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Publication numberUS4773858 A
Publication typeGrant
Application numberUS 07/110,670
Publication dateSep 27, 1988
Filing dateOct 20, 1987
Priority dateOct 20, 1987
Fee statusLapsed
Publication number07110670, 110670, US 4773858 A, US 4773858A, US-A-4773858, US4773858 A, US4773858A
InventorsFidencio G. Marquez
Original AssigneeMarquez Fidencio G
Export CitationBiBTeX, EndNote, RefMan
External Links: USPTO, USPTO Assignment, Espacenet
Tooth implant
US 4773858 A
Abstract
Means and method are provided for implanting an artificial tooth in the alveolus in the jaw bone which is left when the tooth is extracted. The method comprises wrapping a thin, sheet metal base with barbed projections around the depending root portion of an artificial tooth, and pressing the root portion with the sheet metal wrapped therearound down into the alveolus, to act as an interface between the alveolus and the material of the root of the artificial tooth to securely hold the artificial tooth into the alveolus while bone material grows up around the sheet metal base and the root portion of the artificial tooth.
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Claims(6)
I claim:
1. A tooth implant sheath for anchoring an artificial tooth having a root portion dimensioned to insert into the jawbone alveolus which results from tooth extraction, said implant sheath comprising:
(a) a generally cylindrical sheath composed of a chemically inactive sheet metal dimensioned to snugly encircle and sheath said root portion and being dimensioned to fit down into a jawbone alveolus;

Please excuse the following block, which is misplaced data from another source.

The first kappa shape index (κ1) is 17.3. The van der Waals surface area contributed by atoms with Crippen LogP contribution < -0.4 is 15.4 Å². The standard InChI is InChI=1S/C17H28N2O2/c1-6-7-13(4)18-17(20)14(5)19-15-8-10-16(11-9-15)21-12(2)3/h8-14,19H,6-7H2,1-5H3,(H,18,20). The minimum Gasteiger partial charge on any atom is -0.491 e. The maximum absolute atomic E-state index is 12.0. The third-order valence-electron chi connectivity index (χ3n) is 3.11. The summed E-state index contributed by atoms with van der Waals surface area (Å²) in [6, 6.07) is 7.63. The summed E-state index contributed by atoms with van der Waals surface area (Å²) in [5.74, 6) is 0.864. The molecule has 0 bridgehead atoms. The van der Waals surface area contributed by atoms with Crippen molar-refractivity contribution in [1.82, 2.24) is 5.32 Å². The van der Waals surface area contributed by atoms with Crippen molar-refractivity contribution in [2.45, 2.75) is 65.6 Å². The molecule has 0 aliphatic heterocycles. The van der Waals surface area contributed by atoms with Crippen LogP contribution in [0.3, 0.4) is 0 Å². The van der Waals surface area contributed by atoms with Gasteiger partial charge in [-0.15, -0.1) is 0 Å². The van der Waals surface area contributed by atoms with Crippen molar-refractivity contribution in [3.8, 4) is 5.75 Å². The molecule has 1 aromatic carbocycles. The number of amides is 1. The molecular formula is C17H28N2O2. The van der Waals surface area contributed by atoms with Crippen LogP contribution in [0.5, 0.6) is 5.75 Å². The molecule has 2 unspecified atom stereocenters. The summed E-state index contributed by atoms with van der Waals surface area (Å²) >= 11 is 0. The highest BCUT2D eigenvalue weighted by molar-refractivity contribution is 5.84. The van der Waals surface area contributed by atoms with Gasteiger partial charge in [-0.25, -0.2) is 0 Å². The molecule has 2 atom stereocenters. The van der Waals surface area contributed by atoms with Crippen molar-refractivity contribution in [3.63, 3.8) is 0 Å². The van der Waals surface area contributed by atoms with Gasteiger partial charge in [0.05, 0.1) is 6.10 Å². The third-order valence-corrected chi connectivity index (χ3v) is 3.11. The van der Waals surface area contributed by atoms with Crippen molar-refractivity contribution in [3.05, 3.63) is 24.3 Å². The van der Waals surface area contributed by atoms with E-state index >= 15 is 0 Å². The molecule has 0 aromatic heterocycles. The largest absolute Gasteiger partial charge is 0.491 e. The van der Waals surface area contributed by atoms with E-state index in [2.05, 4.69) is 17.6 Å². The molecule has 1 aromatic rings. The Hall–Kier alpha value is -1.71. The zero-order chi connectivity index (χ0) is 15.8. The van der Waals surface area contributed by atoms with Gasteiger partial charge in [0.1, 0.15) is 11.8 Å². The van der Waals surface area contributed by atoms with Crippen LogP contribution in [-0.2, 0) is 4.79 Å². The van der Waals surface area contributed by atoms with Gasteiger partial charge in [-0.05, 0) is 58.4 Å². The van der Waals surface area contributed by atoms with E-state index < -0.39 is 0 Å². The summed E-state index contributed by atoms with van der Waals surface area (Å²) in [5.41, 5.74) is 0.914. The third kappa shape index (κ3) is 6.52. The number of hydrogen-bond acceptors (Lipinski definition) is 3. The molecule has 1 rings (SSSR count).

(b) said sheath having means to engage the jawbone around said alveolus; and
(c) said sheath also having means to engage the material forming the root of said artificial tooth.
2. Structure according to claim 1 wherein said sheet metal sheath defines a continuous slit along one side to provide said sheath with dimensional adjustability and resilience.
3. Structure according the claim 1 wherein said means to engage the jawbone and means to engage the material forming the root of said artificial tooth both comprise a series of prongs struck from said generally cylindrical sheath to leave an opening at each prong for the engagement thereof by ingrowing bone tissue.
4. Structure according the claim 3 wherein said generally cylindrical sheath has an upper portion and a lower portion and the prongs of the upper portion of said sheath are generally inwardly downwardly directed and the prongs in the lower portion are generally outwardly and upwardly directed to engage the sides of an alveolus and resist removal of said sheath once inserted into said alveolus.